When you leave home for the first time, there’s a temptation to splurge a little. Suddenly there’s no-one to keep tabs on you or to notice what time you got home last night. You can eat whatever you like, and you can go out every night. This is all fine of course, but it may cause you problems in the long run.
If you haven’t moved out yet, then take a look at these studio apartments for rent. If possible, create your budget before you leave home. This will allow you to work out all your likely expenses in advance. Try to come up with a sensible budget that allows you to cover your bills, save and socialize. Follow these simple steps to creating a realistic plan. Budgeting needn't be dull. Read our tips for making it fun.
A household budget is a plan that takes into account the money you have coming in and the money going out. Putting a plan in place will help you avoid spending more than you can afford.
Gather together your recent bank statements. A few months worth should be fine. Gather your recent payslips and any bills you have. Include all incoming money and outgoing expenses. Decide whether you’re going to use a spreadsheet to calculate your budget or a notebook.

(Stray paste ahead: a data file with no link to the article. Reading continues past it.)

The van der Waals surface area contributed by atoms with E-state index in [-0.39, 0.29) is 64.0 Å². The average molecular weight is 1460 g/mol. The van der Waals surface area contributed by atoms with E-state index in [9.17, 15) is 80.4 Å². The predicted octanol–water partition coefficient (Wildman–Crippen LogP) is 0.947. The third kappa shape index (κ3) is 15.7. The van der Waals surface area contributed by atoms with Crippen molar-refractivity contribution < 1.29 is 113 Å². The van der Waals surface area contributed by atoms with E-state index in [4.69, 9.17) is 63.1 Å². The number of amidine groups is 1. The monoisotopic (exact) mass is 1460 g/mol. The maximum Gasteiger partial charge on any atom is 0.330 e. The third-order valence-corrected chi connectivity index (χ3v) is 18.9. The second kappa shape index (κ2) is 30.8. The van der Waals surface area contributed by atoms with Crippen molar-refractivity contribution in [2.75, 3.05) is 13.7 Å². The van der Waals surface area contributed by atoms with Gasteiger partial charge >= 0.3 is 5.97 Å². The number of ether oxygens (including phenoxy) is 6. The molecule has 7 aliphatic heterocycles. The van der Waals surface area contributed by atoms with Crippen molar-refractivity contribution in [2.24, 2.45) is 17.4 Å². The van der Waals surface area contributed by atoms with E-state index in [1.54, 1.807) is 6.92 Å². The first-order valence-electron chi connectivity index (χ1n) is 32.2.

Money Coming In
First work out the money you have coming in each month after taxes. If you’re self-employed or your earnings change, first work out your take-home page for the year. Divide this by twelve to work out the monthly amount.
Money Going Out
Next work out your outgoings. Look through your bank statements and bills and make a list. Make sure you don’t miss anything. Don’t forget to include your food bills. A spreadsheet is useful here as it will add figures for you. If you’re working on paper, then use a calculator.
What is Left?
Take your monthly outgoings from your income and work out what you have left each month. From this remaining amount put money aside for unexpected bills. Allocate a percentage to save, if you haven’t done so already. Work out any additional expenses such as birthday presents. The money that is remaining can be used for entertainment and socializing.
When creating your budget be as realistic as possible. Having a list of all your income and expenses will allow you to make changes. Work out if there are any areas you can cut back. For example, by taking a packed lunch to work rather than eating out. Or by making your own coffee in the morning and using a travel mug. If this seems like a step too far, then consider doing this every other day. Small tweaks here and there can mount up over the year.
Look for savings that you will hardly notice. Such as, changing your fuel supplier or bank account. You won’t notice the difference, but the savings will mount up. For further advice on managing your money read this article.
Try not to view budgeting as a chore. Rather, view it as something you do to enhance your life and make it better. You will be much happier knowing that you’re living within your means. And living smarter will allow you to spend more on the things you enjoy.